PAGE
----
a. More nonfiction reading and persuasive writing in all grades.

b. Showing more work in solving math problems.

c. A higher level of critical thinking and deeper understanding.

d. A new standardized test in English and math.

e. All of the above

 

Answer: e. The initiative, which has been fully adopted by 45 states, seeks to standardize and improve education across the nation.Common Core benchmarks will be supported by one of two new standardized tests in the 2014-15 school year.

 

5. Which of the following strategies will not help you build a positive relationship with your child’s teacher?

a. Filling out forms and permission slips on time.

b. Reading the class newsletters and reiterating key messages at home.

c. Making sure homework is finished every day.

d. Sending the teacher a comprehensive e-mail detailing a problem along with your proposed solution.

e. Volunteering to help in the classroom or with trips when possible.

 

Answer: d. E-mail is not an effective way to discuss issues. When there’s a conflict with your child that needs to be resolved, send a brief e-mail to the teacher stating your concern, your questions, and a request to talk or meet.

 

6. Match up learning style with corresponding characteristics. Which characteristics are associated with: visual (spatial) learners, physical (kinesthetic) learners, and auditory (language) learners?

a. Process and learn through what they hear; they prefer to verbalize ideas.

b. Learn best through images and words they see; they tend to notice details.

c. Learn best by what they do and experience; they prefer hands-on projects.

 

Answer: Visual learners learn best through (b.) images and creating pictures in their mind; physical-kinesthetic learners like to (c.) touch, feel, and use their hands; auditory learners learn by (a.) what they hear and prefer to recite spelling words orally. Most children learn in a combination of ways but lean toward one style. Understanding how your child learns can help you support homework, projects, and studying.

 

7. Overloaded school backpacks cause more than 20,000 back injuries per year. Which statement is not true? The ideal student backpack should:

a. Weigh no more than 10-15 percent of your child’s total body weight when packed.

b. Have wide padded shoulder straps and a hip strap to distribute weight.

c. Not hang below the waist or hip line.

d. Include wheels so it can be pulled around school or carried.

e. Keep the heaviest books closest to the back.

 

Answer: d. Many schools don’t allow rolling backpacks because they’re a hazard in crowded hallways.

 

8. Praising hard work and effort leads to a more confident, competent child. True or false?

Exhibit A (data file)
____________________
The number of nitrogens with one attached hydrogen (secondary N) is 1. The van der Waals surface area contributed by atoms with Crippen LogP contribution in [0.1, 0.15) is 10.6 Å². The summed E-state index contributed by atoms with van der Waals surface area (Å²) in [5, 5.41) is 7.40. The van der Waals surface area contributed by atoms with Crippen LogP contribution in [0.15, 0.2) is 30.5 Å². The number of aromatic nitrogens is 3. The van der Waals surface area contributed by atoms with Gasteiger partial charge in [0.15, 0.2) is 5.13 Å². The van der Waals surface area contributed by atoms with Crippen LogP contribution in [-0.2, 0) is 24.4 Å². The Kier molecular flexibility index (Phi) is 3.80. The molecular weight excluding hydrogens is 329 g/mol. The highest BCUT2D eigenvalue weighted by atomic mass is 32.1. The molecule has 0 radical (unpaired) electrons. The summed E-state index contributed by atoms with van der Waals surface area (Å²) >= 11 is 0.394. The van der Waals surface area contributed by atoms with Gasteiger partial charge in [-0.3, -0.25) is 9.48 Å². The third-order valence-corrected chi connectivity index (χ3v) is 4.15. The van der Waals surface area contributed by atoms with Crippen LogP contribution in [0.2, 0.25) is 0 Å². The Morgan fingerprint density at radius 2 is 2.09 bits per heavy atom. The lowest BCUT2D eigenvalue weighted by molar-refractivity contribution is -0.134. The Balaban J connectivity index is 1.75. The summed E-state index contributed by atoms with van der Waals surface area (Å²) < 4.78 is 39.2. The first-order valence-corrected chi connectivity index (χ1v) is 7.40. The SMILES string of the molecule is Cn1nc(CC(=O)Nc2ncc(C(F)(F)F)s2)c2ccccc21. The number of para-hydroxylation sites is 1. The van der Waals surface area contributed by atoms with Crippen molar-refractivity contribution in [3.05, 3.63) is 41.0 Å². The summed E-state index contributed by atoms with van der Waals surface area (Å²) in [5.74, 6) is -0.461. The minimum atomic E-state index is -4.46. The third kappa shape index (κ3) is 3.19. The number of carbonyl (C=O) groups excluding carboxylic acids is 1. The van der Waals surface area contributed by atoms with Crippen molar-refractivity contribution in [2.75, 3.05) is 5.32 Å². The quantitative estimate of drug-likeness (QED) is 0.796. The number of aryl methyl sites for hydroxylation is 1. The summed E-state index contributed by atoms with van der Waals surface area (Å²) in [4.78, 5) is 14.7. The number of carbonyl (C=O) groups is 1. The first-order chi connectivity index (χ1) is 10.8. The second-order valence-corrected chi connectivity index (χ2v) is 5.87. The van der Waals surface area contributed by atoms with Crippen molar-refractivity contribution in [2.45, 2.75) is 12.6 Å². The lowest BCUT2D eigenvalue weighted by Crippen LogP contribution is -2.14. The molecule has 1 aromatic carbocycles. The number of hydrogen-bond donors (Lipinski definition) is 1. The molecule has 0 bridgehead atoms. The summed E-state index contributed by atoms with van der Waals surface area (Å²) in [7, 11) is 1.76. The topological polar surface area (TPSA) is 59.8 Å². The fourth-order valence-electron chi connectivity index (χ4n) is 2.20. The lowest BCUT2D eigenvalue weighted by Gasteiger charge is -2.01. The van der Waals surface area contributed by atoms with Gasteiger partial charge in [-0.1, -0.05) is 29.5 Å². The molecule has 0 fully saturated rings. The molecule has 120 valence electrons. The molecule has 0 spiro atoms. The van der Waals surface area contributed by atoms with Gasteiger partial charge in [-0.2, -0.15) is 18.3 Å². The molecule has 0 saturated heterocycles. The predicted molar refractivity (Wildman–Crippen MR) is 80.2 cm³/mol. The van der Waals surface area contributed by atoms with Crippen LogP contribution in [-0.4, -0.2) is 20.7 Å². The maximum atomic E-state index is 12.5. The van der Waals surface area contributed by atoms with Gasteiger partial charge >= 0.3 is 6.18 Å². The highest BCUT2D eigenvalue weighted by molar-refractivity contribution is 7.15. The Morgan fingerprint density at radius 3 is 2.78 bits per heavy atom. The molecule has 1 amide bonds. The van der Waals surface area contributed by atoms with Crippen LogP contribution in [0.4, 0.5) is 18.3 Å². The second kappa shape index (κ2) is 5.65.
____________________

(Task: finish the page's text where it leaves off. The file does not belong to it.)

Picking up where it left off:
Answer: True. Research shows that simply praising a child’s “smarts” is counterproductive because the child may develop fear that they could lose their “smart” label if they fall short on difficult challenges — and begin avoiding them. Praising progress and hard work motivates kids because effort is a factor they can control, and it reinforces the message that learning and improvement is achievable.

 

9. Which statements are true about fueling your child’s brain and body?

a. An overload of simple carbohydrates (sugar cereals, juice, junk food) negatively affects concentration and behavior.

b. Some research suggests foods like blueberries, tomatoes, broccoli, kale, fish, eggs, whole grains, walnuts, flaxseed, and pumpkin seeds may enhance your child’s brainpower.

c. Chemicals released during exercise help improve concentration, motivation, and learning.

d. Elementary age children need 10-11 hours of sleep per night; teens need 9.25 hours to optimize learning.

e. All of the above

 

Answer: e. Diet, exercise and sleep affect your child’s ability to process, learn, and retrieve information.

 

10. Which three statements or questions are more likely to result in a constructive conversation with a teacher?

a. “What are you doing to stop that bully from beating on my child?”

b. “I’m wondering what else we can do to make sure Emily doesn’t fall further behind?”

c. “I know many other parents in this class who feel the same way I do.”

d. “Sam feels intimidated on the playground; he doesn’t feel safe at lunch.”

e. “We’ve noticed Alex finishes her homework very quickly; are you seeing this in class?”

 

Answer: b, d, e. Keep communication positive and professional by sharing your child’s feelings, behaviors, or your own observations. When teachers feel accused or blamed, they are more likely to focus on defending their actions instead of helping your child.

 

11. Which strategies help minimize homework meltdowns:

a. Help your child break down work into sections so it’s not so overwhelming.

b. Carve out time for play or unstructured activities so your kids can process their busy day.

c. Alert teachers if your child’s homework takes far more time than the accepted 10 minutes per grade (e.g., 40 minutes, fourth grade) without breaks.